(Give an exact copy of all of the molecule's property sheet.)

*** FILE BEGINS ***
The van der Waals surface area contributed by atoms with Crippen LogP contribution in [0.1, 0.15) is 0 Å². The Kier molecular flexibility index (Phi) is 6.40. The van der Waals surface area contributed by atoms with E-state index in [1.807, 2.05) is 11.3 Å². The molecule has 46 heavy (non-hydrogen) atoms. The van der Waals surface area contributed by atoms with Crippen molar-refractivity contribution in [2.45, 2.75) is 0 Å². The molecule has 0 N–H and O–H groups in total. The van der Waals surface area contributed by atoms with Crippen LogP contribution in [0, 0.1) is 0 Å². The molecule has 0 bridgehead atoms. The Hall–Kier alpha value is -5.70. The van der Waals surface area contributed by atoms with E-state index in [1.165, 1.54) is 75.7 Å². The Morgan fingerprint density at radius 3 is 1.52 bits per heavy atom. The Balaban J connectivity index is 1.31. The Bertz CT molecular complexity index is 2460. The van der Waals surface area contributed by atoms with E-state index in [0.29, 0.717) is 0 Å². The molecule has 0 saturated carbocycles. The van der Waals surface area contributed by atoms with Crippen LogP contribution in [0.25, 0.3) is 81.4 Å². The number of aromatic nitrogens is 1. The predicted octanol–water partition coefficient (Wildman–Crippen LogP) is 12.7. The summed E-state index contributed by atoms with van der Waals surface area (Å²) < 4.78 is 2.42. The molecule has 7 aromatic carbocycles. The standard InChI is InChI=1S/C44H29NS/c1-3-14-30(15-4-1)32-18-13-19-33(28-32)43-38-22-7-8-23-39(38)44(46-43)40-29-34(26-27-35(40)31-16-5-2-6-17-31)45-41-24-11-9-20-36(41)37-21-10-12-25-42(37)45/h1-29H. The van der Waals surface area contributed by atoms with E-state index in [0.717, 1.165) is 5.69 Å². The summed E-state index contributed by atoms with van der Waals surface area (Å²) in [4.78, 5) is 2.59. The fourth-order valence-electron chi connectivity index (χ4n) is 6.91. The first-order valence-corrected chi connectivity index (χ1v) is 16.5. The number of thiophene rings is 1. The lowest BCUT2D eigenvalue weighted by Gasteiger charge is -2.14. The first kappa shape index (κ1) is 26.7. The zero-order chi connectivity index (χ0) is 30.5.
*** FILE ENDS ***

The van der Waals surface area contributed by atoms with Crippen LogP contribution in [0.1, 0.15) is 0 Å². The Kier molecular flexibility index (Phi) is 6.40. The van der Waals surface area contributed by atoms with E-state index in [1.807, 2.05) is 11.3 Å². The molecule has 46 heavy (non-hydrogen) atoms. The van der Waals surface area contributed by atoms with Crippen molar-refractivity contribution in [2.45, 2.75) is 0 Å². The molecule has 0 N–H and O–H groups in total. The van der Waals surface area contributed by atoms with Crippen LogP contribution in [0, 0.1) is 0 Å². The molecule has 0 bridgehead atoms. The Hall–Kier alpha value is -5.70. The van der Waals surface area contributed by atoms with E-state index in [1.165, 1.54) is 75.7 Å². The Morgan fingerprint density at radius 3 is 1.52 bits per heavy atom. The Balaban J connectivity index is 1.31. The Bertz CT molecular complexity index is 2460. The van der Waals surface area contributed by atoms with E-state index in [0.29, 0.717) is 0 Å². The molecule has 0 saturated carbocycles. The van der Waals surface area contributed by atoms with Crippen LogP contribution in [0.25, 0.3) is 81.4 Å². The number of aromatic nitrogens is 1. The predicted octanol–water partition coefficient (Wildman–Crippen LogP) is 12.7. The summed E-state index contributed by atoms with van der Waals surface area (Å²) < 4.78 is 2.42. The molecule has 7 aromatic carbocycles. The standard InChI is InChI=1S/C44H29NS/c1-3-14-30(15-4-1)32-18-13-19-33(28-32)43-38-22-7-8-23-39(38)44(46-43)40-29-34(26-27-35(40)31-16-5-2-6-17-31)45-41-24-11-9-20-36(41)37-21-10-12-25-42(37)45/h1-29H. The van der Waals surface area contributed by atoms with E-state index in [0.717, 1.165) is 5.69 Å². The summed E-state index contributed by atoms with van der Waals surface area (Å²) in [4.78, 5) is 2.59. The fourth-order valence-electron chi connectivity index (χ4n) is 6.91. The first-order valence-corrected chi connectivity index (χ1v) is 16.5. The number of thiophene rings is 1. The lowest BCUT2D eigenvalue weighted by Gasteiger charge is -2.14. The first kappa shape index (κ1) is 26.7. The zero-order chi connectivity index (χ0) is 30.5.